Tend to Infinity

Tend to Infinity

Describing a variable that, for any reason, becomes extremely large.
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With a lower MSE, the PSNR will tend to infinity, which means that the image compared with the original is a faithful copy.
On the other hand, since a < [L.sub.0] by assumption, it is possible to choose a suitable [epsilon] [member of] [R.sub.+] with 0 < [epsilon] < a - [L.sub.0] small enough so that [L.sub.0][e.sup.[epsilon]r]/(a - [epsilon]) < 1, which, letting T > 0 tend to infinity and using (36), immediately yields
The number of rows must tend to infinity, since the source of the open network may infinite number of requests.
This principle is highlighted in the title of the volume, which borrows from analytic geometry the notion of the asymptote, that is, a straight line whose distance from a curve approaches zero as they tend to infinity. Ziegler adopts this image to articulate the separation between the author and the character in Decadent fiction, going against the widespread tendency to overlap their respective standpoints as narcissistic self-reproductions of a single persona.
and at this point it remains only to let n tend to infinity in (32) to prove (29), which was a rewriting of (23).
One alternative approach is presented for large CDMA networks with deterministic access in [10], and it shows that as both the number of users and the spreading gain tend to infinity with their ratio converging to a constant, the signal to interference and noise ratio (SINR) of the linear receivers converges in probability to a constant.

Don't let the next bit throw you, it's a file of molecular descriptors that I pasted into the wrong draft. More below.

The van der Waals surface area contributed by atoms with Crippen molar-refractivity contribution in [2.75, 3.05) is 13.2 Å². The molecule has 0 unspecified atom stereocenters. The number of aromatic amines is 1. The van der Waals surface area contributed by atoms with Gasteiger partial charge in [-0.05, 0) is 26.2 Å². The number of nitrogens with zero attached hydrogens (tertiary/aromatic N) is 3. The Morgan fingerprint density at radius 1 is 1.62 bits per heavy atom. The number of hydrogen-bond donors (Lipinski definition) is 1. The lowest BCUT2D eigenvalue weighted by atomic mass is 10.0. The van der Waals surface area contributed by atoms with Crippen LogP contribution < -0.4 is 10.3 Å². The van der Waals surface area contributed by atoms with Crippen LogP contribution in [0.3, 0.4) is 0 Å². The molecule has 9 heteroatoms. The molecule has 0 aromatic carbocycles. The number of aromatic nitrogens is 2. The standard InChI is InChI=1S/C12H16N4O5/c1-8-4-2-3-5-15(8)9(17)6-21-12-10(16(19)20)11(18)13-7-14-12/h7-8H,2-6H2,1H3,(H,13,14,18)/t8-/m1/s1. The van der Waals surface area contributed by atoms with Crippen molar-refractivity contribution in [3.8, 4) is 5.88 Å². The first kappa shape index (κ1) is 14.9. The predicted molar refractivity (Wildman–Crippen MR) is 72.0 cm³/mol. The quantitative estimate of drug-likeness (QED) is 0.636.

Letting m tend to infinity and using Lemma 1.3 and (2.5) we obtain
The interpretation of the solution (14) is also complicated by the fact that it is defined on the semi-axis 0 < x < [infinity], at the boundaries of which either the amplitude A(x) or the phase [PSI](x) tend to infinity.
From Lemma 3 (Corollary 1) it follows that as the cardinality k (or expected cardinality [p.sub.n][2.sup.n]) of a random class tends to infinity, the VC-dimension and the initial-dimension both tend to infinity. It is still possible however that as this occurs, the event [A.sub.d] of the random class shattering all sets of size d (see Section 2.1) does not occur, even for d = 1.
If the spectrum of the preconditioned matrix is bounded from below ([[lambda].sub.min] [greater than or equal to] [beta] > 0, [beta] independent of n), then [[lambda].sub.max] [right arrow] [infinity] and [beta](n) eigenvalues tend to infinity, with [beta](n) [right arrow] [infinity] for n [right arrow] [infinity].
Several authors (6) believes that it is not physically possible for the extensional viscosity to tend to infinity for a finite value of extensional rate.
It is (by Proposition 2.3) bounded from above by some fixed constant on some semicircles, whose radii tend to infinity. The ordinary maximum principle yields that -V is bounded from above in all of the upper halfplane, and hence, by applying an extended maximum principle, that -V is non-positive in the upper half-plane (see e.g.